To be honest with you, I still can’t believe the Bears managed to lose that game yesterday.
Statistically speaking, it was a historic loss — it’s the first time any team lost in regulation with a +3 turnover margin and 40+ minutes time of possession (Teams were 48-0 prior to Sunday), it’s a loss that saw ESPN qualify Chicago with an even higher Win Probability than their peak in the Denver game (98.4% today versus 98.1% in Week 4), and because it’s a divisional game you can be sure Lions fans will never allow this game to be forgotten.
But beyond that, beyond the nearly historic levels of embarrassment that Matt Eberflus has left the franchise answering questions about in postgame press conferences, today’s loss was a grim reminder of a truth we’ve all known for some time now:
Matt Eberflus’ football identity simply does not win in the modern NFL.
Eberflus coaches like every coach I grew up watching back in the early 2000s — defensively, he wants a team that’s simultaneously passive in their zone coverages but also aggressive in taking the ball away. Offensively, he wants a ball-control ground attack that eats up clock, churns out 1st downs, and protects the football at all costs. Today, he couldn’tve asked for more from his team:
- Four turnovers on defense (finishing +3 on the day)
- Clean game from his offense (one turnover, more 1st downs than Detroit)
- 250+ combined yards from his QB
- & and outstanding clock-killing drive late that left Detroit with less than 4:15 on the clock to pull off a miracle.
But, despite nearly everything playing out exactly according to Eberflus’ plan, Flus’ conservative nature continued to leave the door open for Detroit to creep back into the game because of the decisions Flus made in the highest leverage situations.
When Chicago scored in the late 3rd quarter to go up 19-14, Chicago very obviously should’ve attempted a 2-point conversion and tried to go up a full 7 points. A 5-point lead is as good as a 6-point lead, but a 7-point lead protects you against a potential opposing score — instead, Chicago kicked the extra point. Surely that won’t come into play later.
Then, as Chicago failed to convert a 3rd & 1 on their ensuing drive, the difference between a 6-point lead and a 7-point lead began to affect Eberflus’ decision-making — despite the Bears’ excellent record since Week 2 in 4th & 1/inches situations, Eberflus needed protection against an opposing touchdown. A 9-point lead is a 2-score game, whereas a failed conversion (no matter how unlikely) would’ve left the Bears vulnerable. Eberflus kicked, thus setting up what ultimately became Flus’ defining moment in this football game.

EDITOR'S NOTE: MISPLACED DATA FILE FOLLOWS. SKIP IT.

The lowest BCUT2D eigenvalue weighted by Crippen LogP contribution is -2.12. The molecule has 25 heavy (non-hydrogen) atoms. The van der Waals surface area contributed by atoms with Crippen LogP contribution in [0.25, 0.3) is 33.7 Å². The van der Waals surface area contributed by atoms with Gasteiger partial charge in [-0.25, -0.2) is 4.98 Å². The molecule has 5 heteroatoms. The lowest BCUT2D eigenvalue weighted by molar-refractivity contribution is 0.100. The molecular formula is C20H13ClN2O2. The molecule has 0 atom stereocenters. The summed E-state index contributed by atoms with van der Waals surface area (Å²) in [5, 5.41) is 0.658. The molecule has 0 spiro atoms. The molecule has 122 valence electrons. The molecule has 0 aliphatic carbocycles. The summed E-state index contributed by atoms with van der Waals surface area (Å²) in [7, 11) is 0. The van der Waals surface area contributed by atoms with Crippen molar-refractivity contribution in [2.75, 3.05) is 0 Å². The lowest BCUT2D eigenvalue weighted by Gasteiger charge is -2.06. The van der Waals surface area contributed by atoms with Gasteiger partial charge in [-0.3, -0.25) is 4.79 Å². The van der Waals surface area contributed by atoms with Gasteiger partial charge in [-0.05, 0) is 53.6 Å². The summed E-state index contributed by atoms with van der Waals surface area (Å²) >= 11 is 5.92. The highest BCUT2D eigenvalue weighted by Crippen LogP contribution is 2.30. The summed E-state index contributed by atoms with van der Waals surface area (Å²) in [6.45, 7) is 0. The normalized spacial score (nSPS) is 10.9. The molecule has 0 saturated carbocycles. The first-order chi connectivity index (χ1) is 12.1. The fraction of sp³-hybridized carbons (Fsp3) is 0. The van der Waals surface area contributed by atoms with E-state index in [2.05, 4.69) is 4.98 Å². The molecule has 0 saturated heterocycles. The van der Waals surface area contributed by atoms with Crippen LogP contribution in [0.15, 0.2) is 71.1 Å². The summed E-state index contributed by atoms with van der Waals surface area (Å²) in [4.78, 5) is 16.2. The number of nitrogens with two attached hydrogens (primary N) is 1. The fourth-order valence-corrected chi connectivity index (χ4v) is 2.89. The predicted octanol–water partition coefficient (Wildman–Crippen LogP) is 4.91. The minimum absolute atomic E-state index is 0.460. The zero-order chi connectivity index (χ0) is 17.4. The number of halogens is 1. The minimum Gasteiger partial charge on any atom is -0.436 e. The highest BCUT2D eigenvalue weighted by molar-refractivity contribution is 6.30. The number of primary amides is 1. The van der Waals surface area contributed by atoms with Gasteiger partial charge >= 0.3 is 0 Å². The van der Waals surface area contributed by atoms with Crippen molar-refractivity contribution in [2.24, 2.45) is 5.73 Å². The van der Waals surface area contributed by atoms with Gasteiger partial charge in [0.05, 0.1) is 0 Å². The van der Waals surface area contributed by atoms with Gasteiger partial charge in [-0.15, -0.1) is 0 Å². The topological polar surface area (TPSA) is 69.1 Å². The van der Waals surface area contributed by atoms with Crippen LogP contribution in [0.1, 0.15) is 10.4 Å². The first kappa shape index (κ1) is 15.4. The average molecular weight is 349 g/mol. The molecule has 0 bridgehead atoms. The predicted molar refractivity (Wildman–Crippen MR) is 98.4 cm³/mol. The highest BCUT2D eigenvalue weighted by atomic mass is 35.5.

The Bears offense grinds their way down to the Detroit 23 to set up a 3rd & 7. The score is 23-14 and Chicago has killed almost 7 minutes of clock — a first down almost assuredly wins this game, as a conversion and the ensuing 3 plays would cost Detroit too much time (brings the clock near 2 minutes or begins burning timeouts). But what did Matt Eberflus do?
They ran the ball between the tackles into a 7-man box. They had 6 blockers. The free man picked up RB Roschon Johnson immediately and the play was stopped for a 2-yard gain. They played for the Field Goal, and they got what they wanted.
Holding only a 9-point lead, Matt Eberflus coached his team afraid of a Detroit reversal. Kicking the field goal ensured that Detroit needed 2 touchdowns to win. But had Chicago shown any aggression earlier in going for the 2-point conversion up 5, they could’ve entered that 3rd down with a 10-point lead and might have coached 3rd & 7 unafraid of Detroit scoring a touchdown & field goal in quick succession. They could’ve played to win the game.
But instead, they played not to lose it. They followed a decision-making pattern that’s become antiquated and they got punished for doing so. Once the Lions scored to bring the game within 5, nothing could’ve been more predictable than Chicago’s back-to-back runs up the gut that landed the Bears in an impossible 3rd & 10 with too much time left on the clock. Unsurprisingly, Chicago failed to convert, surrendered the lead, and lost a game that even Eberflus’ harshest critics thought he had in the bag.
This is Matt Eberflus’ legacy — he’s a true throwback to 2006, a conservative defensive mind that emphasizes playing hard within archaic defensive schemes & ground-and-pound offense, but his total lack of aggression speaks to his failure to innovate on both sides of the ball. In a league of innovators, he will always be (at least) one step behind.
He’s not the guy. He simply cannot stay past 2023. Thankfully, with now two games like this on Eberflus’ 3-8 record, George McCaskey would be hard-pressed to keep him.
We’ll save Good, Bad, and Ugly for tomorrow. Today, keep the focus on Flus.
Nick and I recorded a podcast where we talked through the ups, the downs, the ins, and the outs of Chicago’s latest loss here:
Your Turn: How do you feel about yesterday’s game?